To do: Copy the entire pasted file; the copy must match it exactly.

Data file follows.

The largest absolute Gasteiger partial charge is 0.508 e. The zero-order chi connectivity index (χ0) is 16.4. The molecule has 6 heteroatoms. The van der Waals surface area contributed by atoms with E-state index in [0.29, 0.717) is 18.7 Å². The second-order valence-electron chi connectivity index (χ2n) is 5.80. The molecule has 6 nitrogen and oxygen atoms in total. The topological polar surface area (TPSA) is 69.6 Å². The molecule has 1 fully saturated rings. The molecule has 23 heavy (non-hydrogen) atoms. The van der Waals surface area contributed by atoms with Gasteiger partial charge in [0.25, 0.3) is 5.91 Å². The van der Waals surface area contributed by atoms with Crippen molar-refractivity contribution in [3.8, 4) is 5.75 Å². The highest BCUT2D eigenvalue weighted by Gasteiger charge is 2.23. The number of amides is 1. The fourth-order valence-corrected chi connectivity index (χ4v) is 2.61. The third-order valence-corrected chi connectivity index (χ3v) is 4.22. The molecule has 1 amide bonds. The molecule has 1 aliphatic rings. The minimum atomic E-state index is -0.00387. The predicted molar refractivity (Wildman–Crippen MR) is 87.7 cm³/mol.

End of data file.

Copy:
The largest absolute Gasteiger partial charge is 0.508 e. The zero-order chi connectivity index (χ0) is 16.4. The molecule has 6 heteroatoms. The van der Waals surface area contributed by atoms with E-state index in [0.29, 0.717) is 18.7 Å². The second-order valence-electron chi connectivity index (χ2n) is 5.80. The molecule has 6 nitrogen and oxygen atoms in total. The topological polar surface area (TPSA) is 69.6 Å². The molecule has 1 fully saturated rings. The molecule has 23 heavy (non-hydrogen) atoms. The van der Waals surface area contributed by atoms with Gasteiger partial charge in [0.25, 0.3) is 5.91 Å². The van der Waals surface area contributed by atoms with Crippen molar-refractivity contribution in [3.8, 4) is 5.75 Å². The highest BCUT2D eigenvalue weighted by Gasteiger charge is 2.23. The number of amides is 1. The fourth-order valence-corrected chi connectivity index (χ4v) is 2.61. The third-order valence-corrected chi connectivity index (χ3v) is 4.22. The molecule has 1 amide bonds. The molecule has 1 aliphatic rings. The minimum atomic E-state index is -0.00387. The predicted molar refractivity (Wildman–Crippen MR) is 87.7 cm³/mol.